Retooling Minnesota's Job Factory

Recession to recovery:
The new jobs front

May 2010

Minnesota Public Radio explores how the longest and deepest recession since the World War II era has affected the state's job market.

Employment in the hardest hit industries of construction and manufacturing is not likely to return to previous levels, while the health care industry is projected to continue growing.

Workers are forced to adjust and some are faring better than others.

Changing employment in Minnesota by sector
Minnesota's economy by job sector Source: Minnesota Department of Employment and Economic Development

Voices of the recession

Previous MPR News coverage

Multigenerational living

Video 11/09: Multigenerational living makes a comeback

Estimates showed one-third of Americans between the ages of 18 and 34 were living with parents or in-laws.

Series Credits

Reporters: Annie Baxter, Mark Steil, Madeleine Baran, Elizabeth Dunbar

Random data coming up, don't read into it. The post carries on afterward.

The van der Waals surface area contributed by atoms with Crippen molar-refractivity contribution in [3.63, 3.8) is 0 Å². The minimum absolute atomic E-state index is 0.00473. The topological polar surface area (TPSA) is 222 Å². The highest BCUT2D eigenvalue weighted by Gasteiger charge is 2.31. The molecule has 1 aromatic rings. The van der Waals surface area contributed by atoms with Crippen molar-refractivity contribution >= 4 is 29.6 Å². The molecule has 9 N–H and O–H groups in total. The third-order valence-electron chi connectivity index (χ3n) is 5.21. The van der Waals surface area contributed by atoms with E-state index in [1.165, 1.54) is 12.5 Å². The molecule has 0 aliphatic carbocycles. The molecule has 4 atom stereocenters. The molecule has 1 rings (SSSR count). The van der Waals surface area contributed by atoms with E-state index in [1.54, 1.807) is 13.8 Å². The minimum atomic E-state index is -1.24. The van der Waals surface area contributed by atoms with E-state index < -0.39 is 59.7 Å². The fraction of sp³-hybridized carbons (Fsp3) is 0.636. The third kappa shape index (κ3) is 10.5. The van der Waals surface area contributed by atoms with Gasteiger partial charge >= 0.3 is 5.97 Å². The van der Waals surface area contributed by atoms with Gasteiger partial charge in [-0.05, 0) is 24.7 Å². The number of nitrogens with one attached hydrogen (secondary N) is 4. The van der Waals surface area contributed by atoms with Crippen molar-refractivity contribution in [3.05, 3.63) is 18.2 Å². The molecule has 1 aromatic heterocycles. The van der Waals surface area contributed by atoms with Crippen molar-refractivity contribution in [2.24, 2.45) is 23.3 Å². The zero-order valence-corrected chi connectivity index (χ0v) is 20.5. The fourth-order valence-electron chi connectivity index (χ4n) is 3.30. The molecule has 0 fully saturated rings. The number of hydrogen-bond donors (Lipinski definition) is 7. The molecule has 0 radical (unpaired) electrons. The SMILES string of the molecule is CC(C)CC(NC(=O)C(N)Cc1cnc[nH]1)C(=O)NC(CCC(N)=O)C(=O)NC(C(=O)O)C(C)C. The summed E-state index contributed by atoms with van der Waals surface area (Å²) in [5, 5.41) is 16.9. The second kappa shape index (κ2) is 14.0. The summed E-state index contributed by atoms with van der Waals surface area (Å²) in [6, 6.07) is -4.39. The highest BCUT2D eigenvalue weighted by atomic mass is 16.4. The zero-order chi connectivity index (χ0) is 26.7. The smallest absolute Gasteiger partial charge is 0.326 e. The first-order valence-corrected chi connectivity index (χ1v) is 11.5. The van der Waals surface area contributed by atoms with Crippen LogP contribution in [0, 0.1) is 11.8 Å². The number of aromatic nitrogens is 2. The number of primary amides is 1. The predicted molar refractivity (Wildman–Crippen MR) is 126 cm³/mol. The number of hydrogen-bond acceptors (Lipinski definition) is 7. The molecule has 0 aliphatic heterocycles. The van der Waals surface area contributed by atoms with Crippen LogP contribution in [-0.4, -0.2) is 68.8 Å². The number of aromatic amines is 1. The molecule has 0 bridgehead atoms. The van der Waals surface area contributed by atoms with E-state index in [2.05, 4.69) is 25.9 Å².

Photographer: Jeffrey Thompson
Broadcast Editor: Bill Catlin
Web Editors: Jennifer Ehrlich, David Cazares
Web Production: Than Tibbetts, Steve Mullis

Minnesota's jobs forecast

Prepare for a bumpy recovery

Minnesota's jobless rate is likely to remain high by historic standards for years to come. But within a decade retiring baby boomers will leave vacancies that may lead to a worker shortage.

Health care jobs rising

Employment in health care outpacing other industries

Health care jobs are expected to grow in Minnesota. In Blue Earth County, health-related jobs have increased 70 percent, far outpacing the state and the nation.

Race and unemployment

Minnesota #2 in nation in racial gap in jobless rate

The recession didn't hit everyone equally hard. A look at the reasons why African-Americans and Latinos fared the worst.

Interactive Maps: Racial gaps in unemployment rates

A state-by-state look at the difference in average unemployment rates between different races.

Education and jobs

What is the value of an education?

Minnesotans with higher levels of education fared much better than those without in the Great Recession -- and it's key to the growth of the state's economy.